I wanted to chat with you about down payment assistance programs for mortgages. They can seem really appealing at first, but it's important to consider all the factors before jumping in.
You see, these programs involve a third party contributing funds to help you with your down payment. However, it's crucial to remember that this extra money is usually given as a loan rather than a gift. That means you'll have to pay it back, often at a higher interest rate. Plus, there are additional fees to keep an eye on. Some of these programs even charge origination fees, which could add up to thousands of dollars.
But it's not just about the financial side of things. The interest rates associated with these programs are often higher than what you'd find with a regular mortgage broker. So while it may seem like free money, it's important to consider the long-term implications.
Lenders get Richer
I would like to tell you all lenders have access to these Down Payment Assistance Programs..... but it's simply not true. The companies that typically have access to these programs are your Banks and National Lenders. The smaller Mortgage Broker shops, that historically save home buyers an avg of $9,000 dollars aren't encouraged to participate in these programs. By encouraged, I mean obstacles are put in their ways that make it unrealistic for them to pursue the option. Not that it would make the DPA Program any better.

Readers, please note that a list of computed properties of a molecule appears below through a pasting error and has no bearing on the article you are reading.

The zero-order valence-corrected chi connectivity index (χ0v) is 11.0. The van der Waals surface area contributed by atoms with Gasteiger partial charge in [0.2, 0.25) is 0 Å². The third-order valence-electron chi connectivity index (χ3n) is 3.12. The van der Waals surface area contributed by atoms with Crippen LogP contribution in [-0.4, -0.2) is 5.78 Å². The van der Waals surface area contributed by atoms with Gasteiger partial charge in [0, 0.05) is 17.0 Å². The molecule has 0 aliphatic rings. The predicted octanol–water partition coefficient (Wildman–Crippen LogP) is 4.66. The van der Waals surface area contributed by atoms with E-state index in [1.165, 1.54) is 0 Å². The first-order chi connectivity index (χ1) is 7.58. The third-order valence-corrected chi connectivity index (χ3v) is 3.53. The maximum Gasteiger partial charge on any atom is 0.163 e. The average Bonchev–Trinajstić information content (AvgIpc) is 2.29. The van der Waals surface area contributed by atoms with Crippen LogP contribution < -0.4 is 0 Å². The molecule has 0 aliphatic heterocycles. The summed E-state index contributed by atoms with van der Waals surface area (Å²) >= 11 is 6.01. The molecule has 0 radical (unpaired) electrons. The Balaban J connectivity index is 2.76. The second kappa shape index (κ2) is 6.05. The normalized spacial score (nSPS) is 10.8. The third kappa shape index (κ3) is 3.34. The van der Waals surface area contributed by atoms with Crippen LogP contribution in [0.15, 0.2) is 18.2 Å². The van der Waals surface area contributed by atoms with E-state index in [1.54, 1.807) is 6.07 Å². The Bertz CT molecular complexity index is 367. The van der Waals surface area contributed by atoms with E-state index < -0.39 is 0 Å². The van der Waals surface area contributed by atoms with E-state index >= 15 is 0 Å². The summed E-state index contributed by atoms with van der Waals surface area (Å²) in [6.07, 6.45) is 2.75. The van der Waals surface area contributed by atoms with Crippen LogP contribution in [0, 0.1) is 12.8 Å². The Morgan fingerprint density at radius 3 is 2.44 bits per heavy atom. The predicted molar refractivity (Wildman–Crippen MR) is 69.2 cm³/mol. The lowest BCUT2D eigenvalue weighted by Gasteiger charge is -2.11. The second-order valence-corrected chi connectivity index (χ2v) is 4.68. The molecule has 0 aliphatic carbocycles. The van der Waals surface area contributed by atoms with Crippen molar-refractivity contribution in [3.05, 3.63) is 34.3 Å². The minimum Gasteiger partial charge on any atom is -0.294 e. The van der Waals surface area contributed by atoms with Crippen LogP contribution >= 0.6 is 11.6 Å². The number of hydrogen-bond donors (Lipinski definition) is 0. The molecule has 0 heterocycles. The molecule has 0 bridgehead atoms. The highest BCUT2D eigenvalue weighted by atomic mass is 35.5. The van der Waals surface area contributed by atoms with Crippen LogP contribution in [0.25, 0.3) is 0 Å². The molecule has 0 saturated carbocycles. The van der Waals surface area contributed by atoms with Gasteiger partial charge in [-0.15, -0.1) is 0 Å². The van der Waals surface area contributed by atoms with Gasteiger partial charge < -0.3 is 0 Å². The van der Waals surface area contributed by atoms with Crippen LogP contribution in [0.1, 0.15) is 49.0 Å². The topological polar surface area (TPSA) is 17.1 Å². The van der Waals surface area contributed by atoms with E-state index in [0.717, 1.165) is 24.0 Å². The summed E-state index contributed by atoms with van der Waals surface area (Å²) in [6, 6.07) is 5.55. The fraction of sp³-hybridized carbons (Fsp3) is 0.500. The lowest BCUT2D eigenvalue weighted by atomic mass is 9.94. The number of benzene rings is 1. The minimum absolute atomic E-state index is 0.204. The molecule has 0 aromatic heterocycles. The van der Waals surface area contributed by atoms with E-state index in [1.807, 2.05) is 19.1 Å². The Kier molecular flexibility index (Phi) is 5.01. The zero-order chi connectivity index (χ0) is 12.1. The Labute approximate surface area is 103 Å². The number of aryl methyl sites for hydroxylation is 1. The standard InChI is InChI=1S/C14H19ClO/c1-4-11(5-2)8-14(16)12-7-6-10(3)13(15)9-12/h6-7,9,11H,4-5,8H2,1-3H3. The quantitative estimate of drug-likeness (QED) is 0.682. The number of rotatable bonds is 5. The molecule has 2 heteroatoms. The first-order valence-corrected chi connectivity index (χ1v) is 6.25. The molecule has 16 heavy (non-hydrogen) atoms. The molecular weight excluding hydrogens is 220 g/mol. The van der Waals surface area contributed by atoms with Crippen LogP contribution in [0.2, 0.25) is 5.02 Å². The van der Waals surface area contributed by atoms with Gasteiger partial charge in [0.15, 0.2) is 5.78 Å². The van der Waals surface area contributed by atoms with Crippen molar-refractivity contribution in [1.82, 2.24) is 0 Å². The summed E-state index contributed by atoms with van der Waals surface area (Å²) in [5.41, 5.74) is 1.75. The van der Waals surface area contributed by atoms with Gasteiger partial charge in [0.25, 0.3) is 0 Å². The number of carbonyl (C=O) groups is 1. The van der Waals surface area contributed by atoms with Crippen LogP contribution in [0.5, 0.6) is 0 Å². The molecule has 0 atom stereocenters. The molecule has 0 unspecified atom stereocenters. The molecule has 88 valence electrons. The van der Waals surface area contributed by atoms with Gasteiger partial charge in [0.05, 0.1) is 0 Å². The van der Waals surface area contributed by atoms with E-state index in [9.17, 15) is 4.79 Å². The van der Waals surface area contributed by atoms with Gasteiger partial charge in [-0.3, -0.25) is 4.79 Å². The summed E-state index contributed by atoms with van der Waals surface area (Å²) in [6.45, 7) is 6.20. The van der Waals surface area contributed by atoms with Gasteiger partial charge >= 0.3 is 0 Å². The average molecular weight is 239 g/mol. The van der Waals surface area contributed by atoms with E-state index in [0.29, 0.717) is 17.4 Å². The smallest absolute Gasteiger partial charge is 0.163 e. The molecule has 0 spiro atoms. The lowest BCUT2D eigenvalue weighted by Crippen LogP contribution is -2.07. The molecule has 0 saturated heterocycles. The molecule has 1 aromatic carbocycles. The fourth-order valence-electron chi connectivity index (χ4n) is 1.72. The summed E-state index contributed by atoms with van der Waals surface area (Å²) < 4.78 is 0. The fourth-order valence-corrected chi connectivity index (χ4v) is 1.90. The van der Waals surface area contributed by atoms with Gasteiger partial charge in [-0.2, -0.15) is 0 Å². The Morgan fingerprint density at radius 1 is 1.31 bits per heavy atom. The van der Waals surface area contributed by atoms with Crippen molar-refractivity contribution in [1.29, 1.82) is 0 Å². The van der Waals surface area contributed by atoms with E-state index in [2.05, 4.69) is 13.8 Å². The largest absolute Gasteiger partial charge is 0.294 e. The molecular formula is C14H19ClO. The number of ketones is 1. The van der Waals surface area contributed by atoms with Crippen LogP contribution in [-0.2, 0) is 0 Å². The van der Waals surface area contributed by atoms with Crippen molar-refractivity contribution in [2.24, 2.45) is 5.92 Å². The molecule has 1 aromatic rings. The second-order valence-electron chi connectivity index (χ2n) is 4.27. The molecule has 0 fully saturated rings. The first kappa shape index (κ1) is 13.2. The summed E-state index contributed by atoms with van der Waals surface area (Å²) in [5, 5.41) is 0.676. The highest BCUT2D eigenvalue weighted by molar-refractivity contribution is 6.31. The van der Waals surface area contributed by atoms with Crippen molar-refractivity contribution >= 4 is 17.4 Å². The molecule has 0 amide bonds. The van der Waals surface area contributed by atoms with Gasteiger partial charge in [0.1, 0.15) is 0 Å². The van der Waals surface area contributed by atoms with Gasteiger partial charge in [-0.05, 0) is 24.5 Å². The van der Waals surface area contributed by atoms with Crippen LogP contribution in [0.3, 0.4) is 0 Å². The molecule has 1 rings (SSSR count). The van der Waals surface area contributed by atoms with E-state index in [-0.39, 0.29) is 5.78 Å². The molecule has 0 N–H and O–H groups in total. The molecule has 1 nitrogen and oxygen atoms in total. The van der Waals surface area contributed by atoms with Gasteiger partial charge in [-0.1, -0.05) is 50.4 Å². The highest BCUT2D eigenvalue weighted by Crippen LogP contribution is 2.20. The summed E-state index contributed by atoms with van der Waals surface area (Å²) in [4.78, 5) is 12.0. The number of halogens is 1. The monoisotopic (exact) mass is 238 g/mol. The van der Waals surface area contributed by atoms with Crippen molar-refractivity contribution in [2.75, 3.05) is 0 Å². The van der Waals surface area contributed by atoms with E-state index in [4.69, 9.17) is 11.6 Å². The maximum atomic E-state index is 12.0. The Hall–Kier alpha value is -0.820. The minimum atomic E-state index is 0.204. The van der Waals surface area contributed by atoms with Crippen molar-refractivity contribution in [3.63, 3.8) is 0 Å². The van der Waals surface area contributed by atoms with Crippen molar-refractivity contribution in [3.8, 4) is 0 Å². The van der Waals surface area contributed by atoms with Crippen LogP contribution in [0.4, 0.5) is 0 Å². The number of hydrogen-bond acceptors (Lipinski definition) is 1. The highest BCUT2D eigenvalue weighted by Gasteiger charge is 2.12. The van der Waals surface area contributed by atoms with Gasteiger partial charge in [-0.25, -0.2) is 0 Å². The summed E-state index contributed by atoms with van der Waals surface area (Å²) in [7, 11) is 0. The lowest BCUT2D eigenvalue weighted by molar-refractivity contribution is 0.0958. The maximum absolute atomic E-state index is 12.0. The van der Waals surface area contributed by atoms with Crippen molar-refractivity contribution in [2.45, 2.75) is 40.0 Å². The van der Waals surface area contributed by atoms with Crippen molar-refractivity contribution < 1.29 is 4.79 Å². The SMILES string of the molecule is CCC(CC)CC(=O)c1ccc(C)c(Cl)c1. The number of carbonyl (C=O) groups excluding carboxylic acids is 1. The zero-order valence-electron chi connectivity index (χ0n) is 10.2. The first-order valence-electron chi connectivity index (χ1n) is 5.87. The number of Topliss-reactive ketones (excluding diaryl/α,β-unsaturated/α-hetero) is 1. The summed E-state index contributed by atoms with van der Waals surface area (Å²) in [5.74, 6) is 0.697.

I want you to think about that for a minute. The lenders that save you the most money..... aren't allowed to use the down payment assistant programs like Banks and National Lenders. It's just not sounding like a good program.
Wrapping it up
To sum it up, down payment assistance programs for mortgages may seem like an easy way to get into a home, but the risks and consequences associated with them are often not worth it. It's generally a better idea to save up and make a down payment on your own, or explore other financing options that won't put you at risk of defaulting on your loan or negatively impacting your credit score. Did you know you can take a loan against your 401k to use as a down payment. This loan won't count against your debt to income ratio and it's cheaper than the down payment assistance programs.
Thanks for taking the time to read this, and if you have any other questions or concerns, feel free to reach out. Need ideas on where to get money for a down payment? I have those too. Happy house hunting!